Moment of Departure

By , Lincoln, United Kingdom
Alison lingered over packing her last case, as if she could postpone the moment of departure. She found herself remembering some of the conversations she had had since sentence was passed.
Why had she ever been so stupid as to think he would wait around for her? She had come back to commit a proclamation of love but that just wasn’t enough. He had needed her there when it was most important and when she had failed to do so, he gave up. It was as if a click of the fingers was lingering, ringing in the air. He had simply given up. Words made it sound so easy, so straightforward and so effortless, yet the heartache was unbearable. He had given up on her.

“Make me Alison, I can’t cope with us anymore, I don’t even think I recognise the real you anymore, the Alison I thought had to be there, inside you somewhere”. He had screamed at her that day, willing, urging her to fight back but she knew he had a point. Her hectic lifestyle had led her to adapt herself and her ways over the past two years and it had changed her whole perception of life. Since she had been promoted, things had been different and the ones around her had suffered, the most nearest and dearest in her life had drifted further until they could no longer be classified as friends, merely acquaintances from the past. She became to find herself, realising she did have the potential. All of those years she had held her own self doubt and had rated herself so low, he had picked her up. Friends or not it didn’t matter to her, he had been there. He knew how to change everything, how to make her feel so incredibly special that nothing else mattered.
Six months had passed almost to the day since that conversation had been aired and Ali had replayed those sixty six minutes more times than she could remember. It was as though her brain had picked out the most wounding words and jumbled them together so that she no longer held any happy memories. He hadn’t called nor contacted her in any way, shape or form and she felt almost pacified by that. She wanted him to take his time and realise that he needed her there, he had made a mistake. This however was not the case, not according to him anyway.
“Come on then, I’m freezing my knockers off here, what are you waiting for? Open the bleeding door!” they stood on the doorstep outside their flat at 2am on a Sunday morning, “Me have the keys, what are you on about woman? Come on, stop having me on, we need to get the heating on before we freeze to our grave!” They had argued until they were asked to carry on elsewhere and they had left their separate ways. If only one of them had had the common sense to pick up the keys from the hooks marked ‘Keys’ earlier then none of it would have happened. She began to realise how petty the arguments they had shared were, it was all so meaningless.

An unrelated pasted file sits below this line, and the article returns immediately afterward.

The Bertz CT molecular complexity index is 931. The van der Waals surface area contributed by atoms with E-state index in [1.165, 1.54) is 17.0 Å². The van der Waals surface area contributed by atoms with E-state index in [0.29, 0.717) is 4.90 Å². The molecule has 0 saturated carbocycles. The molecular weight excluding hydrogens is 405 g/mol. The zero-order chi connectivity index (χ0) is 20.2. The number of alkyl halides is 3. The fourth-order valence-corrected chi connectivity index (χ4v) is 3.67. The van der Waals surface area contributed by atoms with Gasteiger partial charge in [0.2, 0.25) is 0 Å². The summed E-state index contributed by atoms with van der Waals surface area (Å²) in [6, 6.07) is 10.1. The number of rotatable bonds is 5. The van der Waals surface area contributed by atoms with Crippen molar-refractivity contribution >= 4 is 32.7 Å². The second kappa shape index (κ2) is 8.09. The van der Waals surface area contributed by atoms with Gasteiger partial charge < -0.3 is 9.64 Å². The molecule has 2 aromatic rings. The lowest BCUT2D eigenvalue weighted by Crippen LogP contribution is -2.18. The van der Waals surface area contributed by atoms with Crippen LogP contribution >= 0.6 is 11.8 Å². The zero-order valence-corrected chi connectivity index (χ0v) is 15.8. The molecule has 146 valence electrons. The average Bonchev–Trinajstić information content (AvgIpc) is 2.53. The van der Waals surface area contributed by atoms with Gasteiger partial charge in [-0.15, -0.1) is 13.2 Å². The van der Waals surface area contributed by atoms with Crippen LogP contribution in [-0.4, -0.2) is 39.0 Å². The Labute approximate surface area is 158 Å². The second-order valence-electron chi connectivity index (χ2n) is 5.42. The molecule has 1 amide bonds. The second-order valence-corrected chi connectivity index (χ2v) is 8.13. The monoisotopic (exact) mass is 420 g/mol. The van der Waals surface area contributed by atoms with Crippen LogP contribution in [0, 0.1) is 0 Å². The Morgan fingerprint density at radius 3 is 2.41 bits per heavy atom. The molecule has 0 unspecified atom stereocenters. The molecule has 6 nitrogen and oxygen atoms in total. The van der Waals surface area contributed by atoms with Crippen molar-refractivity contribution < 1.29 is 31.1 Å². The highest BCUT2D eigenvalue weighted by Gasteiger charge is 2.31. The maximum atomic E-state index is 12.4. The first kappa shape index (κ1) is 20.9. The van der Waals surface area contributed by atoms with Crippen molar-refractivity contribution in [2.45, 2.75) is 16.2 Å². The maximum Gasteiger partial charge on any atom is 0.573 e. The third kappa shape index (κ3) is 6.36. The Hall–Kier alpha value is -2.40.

Pants, jeans, tops.. She needed to get away, for good this time. She had to do it properly, a one way ticket to the land down under. Sun, sand and sea, what more could a girl want? Apart from the one thing she wanted more than anything.. Her mind needed clearing, airing on a clothes line for a few days if only to get some fresh air at least. A new career choice and a whole new start, there was nothing, nothing holding her back. Dress, jeans, sandals.. She had yet to plan what was going to happen when she got off the plane, let alone where she would live or how she would obtain money. She remembered reading from a poem ‘Hitcher’, ‘he was following the sun to west from east with just a toothbrush and the good earth for a bed. The truth, he said, was blowin’ in the wind’ If it was good enough for him, she thought, it was good enough for her.. she quite fancied herself as a Bob Dylan hippy anyway. BEEP BEEP. The taxi was early and she had no chance to look back although she hadn’t planned to anyway. This was her stop and her moment of departure had arrived. She was ready.





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